So here we are again. Another Black person killed by an agent of the state. This time, the excuse was that the officer thought she had grabbed her taser, but instead, she not only took off the safety, but also fired her gun, shooting 20-year-old Daunte Wright in the chest and taking his life. When a death occurs, it doesn’t happen in a vacuum. These murders also devastate communities and bring to light just how connected we all are: George Floyd’s girlfriend was Wright’s teacher, and Floyd was killed in Minneapolis—a 17-minute drive from where Wright was killed in Brooklyn Center.
The nonstop assault on Black people’s right to life goes back to centuries of enslavement, forced labor and dehumanization. Even after emancipation, Black people were threatened with imprisonment if they didn’t find employment under swiftly-passed vagrancy laws. The 13th Amendment says that slavery is illegal except when punishing a crime. Thus, “freedom” never became a reality, but rather a carrot on a stick that we have yet to see. Today, the fact that there may be a few Black people who have been able to “make it” doesn’t erase the reality that we will never be truly free under the systems that we have now.
Joe Biden stated on April 12th, the day after Wright’s murder, that although he “know[s] that the anger, pain and trauma that exists in Black community in that environment is real, [it] does not justify violence.” But just how long do you expect state-sanctioned violence to be met with our pleas for the defunding and abolition of policing as we know it? When do we stop begging the state and its actors to stop killing us? How many more must die before we finally admit that the way this country does things is the problem, and the intention to eradicate Black people is real?
Because the state isn’t going to care if I have a degree from an elite liberal arts institution; my undeniable Blackness is the first thing anyone can see when they look at me. Money and status won’t protect me from anti-Black policies; Black CEOs felt the need to sign a letter to fight against the attack on voting rights, and even a Black Bowdoin professor was recently asked while walking with her child why she was on campus. I don’t have the pleasure of being able to remain optimistic about the future of this nation, I don’t have the privilege of debating whether or not Black people deserve reparations for something “I never experienced” and I can’t afford the audacity to believe that there was only one president who acted in the name of furthering white supremacy (news flash: all of them did).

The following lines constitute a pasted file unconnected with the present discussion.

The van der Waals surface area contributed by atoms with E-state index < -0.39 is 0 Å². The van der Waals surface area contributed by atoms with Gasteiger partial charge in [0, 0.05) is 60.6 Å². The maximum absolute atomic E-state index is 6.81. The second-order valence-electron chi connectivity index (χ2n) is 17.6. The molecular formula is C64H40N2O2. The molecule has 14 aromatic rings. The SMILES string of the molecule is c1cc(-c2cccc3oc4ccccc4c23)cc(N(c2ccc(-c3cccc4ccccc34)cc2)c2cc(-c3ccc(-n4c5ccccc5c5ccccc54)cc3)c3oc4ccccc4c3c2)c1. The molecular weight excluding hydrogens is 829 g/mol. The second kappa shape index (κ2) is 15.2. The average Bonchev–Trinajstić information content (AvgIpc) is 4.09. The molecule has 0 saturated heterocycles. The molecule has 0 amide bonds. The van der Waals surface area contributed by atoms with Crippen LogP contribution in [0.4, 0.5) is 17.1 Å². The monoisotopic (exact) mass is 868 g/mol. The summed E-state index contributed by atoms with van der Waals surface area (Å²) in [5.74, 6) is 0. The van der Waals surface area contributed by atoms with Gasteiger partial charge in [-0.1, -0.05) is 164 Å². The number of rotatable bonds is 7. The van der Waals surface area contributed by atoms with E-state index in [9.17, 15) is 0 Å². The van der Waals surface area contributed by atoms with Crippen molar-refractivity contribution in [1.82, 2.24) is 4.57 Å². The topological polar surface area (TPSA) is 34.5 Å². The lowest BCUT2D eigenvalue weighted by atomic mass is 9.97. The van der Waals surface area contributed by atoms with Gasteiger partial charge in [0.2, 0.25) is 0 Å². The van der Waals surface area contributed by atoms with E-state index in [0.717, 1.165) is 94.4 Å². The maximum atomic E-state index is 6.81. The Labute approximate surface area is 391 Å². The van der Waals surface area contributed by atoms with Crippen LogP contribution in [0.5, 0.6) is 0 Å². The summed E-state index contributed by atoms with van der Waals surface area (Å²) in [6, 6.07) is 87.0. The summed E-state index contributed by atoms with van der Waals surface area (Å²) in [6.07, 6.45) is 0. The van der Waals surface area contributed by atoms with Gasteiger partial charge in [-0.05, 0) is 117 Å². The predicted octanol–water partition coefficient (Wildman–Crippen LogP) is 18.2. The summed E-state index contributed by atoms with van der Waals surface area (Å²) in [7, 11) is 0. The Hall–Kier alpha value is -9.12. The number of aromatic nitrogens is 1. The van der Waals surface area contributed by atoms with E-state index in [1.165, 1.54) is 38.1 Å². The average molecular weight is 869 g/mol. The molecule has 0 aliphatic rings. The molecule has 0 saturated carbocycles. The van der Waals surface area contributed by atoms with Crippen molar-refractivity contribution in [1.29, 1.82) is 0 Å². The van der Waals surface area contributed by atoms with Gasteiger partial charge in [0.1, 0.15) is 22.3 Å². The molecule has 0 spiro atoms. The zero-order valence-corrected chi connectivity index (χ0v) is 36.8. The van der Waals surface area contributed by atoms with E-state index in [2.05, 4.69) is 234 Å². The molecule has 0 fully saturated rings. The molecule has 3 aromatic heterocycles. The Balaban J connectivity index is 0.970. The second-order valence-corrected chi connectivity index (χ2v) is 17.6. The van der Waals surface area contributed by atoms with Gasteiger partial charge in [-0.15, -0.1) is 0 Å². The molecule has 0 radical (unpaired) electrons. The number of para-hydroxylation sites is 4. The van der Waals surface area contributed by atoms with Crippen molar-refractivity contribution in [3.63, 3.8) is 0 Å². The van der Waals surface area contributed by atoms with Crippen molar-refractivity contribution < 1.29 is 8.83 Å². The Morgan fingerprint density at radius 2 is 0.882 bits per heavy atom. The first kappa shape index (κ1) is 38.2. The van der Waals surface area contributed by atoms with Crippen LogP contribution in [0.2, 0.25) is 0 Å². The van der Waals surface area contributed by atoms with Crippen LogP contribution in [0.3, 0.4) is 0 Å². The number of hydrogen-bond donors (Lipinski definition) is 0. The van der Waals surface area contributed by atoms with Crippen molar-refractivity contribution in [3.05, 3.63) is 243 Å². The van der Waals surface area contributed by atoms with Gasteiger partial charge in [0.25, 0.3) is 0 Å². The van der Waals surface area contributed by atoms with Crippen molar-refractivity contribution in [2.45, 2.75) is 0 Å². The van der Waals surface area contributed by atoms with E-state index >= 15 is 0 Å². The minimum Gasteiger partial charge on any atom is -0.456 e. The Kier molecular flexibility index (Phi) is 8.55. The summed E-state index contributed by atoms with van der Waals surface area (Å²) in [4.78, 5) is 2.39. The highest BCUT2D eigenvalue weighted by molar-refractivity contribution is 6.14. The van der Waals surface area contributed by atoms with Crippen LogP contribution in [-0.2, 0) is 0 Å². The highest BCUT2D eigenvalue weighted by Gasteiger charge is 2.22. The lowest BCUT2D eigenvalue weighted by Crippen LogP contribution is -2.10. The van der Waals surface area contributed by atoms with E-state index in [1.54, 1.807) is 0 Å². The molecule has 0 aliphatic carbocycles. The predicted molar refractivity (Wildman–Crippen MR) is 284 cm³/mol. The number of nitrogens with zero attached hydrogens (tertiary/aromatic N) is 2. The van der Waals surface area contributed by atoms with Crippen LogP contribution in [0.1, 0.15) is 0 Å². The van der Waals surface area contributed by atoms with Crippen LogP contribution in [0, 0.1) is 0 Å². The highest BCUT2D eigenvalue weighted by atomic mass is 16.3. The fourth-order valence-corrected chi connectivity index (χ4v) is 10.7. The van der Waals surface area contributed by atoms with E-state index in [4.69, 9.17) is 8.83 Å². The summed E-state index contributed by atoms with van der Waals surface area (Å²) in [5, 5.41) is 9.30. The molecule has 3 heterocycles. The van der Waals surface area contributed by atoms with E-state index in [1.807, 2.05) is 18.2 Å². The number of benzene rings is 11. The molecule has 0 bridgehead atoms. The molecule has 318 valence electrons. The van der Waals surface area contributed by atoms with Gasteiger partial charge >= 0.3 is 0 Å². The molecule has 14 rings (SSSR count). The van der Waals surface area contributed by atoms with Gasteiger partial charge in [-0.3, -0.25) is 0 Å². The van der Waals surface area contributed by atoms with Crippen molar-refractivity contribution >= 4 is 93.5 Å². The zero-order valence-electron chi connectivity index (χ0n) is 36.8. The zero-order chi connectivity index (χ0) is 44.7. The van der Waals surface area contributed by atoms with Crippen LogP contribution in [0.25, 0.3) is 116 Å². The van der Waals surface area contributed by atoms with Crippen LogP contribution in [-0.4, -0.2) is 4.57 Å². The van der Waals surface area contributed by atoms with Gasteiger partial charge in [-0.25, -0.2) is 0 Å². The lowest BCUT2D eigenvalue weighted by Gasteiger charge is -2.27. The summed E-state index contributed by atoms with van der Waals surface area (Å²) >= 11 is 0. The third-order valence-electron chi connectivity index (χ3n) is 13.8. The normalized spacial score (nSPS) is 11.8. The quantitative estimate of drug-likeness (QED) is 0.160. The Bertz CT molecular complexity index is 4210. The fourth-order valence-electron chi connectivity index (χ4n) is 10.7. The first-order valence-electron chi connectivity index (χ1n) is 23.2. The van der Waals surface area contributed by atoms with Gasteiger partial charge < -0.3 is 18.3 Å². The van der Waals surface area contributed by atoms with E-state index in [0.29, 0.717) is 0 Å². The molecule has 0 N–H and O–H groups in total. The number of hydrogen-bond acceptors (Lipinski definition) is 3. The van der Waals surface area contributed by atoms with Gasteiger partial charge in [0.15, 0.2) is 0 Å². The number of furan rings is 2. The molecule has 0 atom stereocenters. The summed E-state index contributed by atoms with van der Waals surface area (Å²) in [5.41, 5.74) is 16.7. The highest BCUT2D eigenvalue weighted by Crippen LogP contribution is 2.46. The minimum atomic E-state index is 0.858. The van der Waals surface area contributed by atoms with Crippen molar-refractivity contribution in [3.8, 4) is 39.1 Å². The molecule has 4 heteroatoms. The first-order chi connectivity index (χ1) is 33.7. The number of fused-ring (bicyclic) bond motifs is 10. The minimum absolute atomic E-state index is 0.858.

It has been said before by many, but white supremacy and anti-Blackness has been perfected to the point that white people don’t even need to be present for that violence to be enacted anymore. People of every background have learned to push for and maintain the second-class status of Black people globally (look at how Africa is constantly being stripped of its resources and how darker skinned people all over the world are seen as inferior). This idea is not new, however; Black people were promoted to overseers or drivers on plantations and rewarded for leaking information and policing the actions of the rest of the enslaved people. It doesn’t matter if the racism is as violent and unsettling as a public lynching spectated by a crowd of poor white farmers or as “simple” and annoying as being called by the name of a different Black person.
So what now? What happens after I graduate into a world that has exhausted me in such a short time? Even though I call for abolition and the end of this state as we know it, I can’t know for sure what happens when we get rid of capitalism. Even without an official police force, white people and those acting in the name of white supremacy will take it upon themselves to decide where Black people are allowed to be. I truly don’t believe we will see the end of anti-Blackness in our lifetimes because it is so ingrained in every living being’s psyche that it would be impossible to root it out without completely starting from scratch. This last year, I have learned so much and come to terms with the fact that the death of Black people keeps those in power wealthy, and with wealth comes a sense of invincibility. Because at the end of the day, the military and the police don’t work for us. They don’t serve or protect us. They make sure we either stay in our place, or suffer the consequences for daring to believe we are anything more than slaves.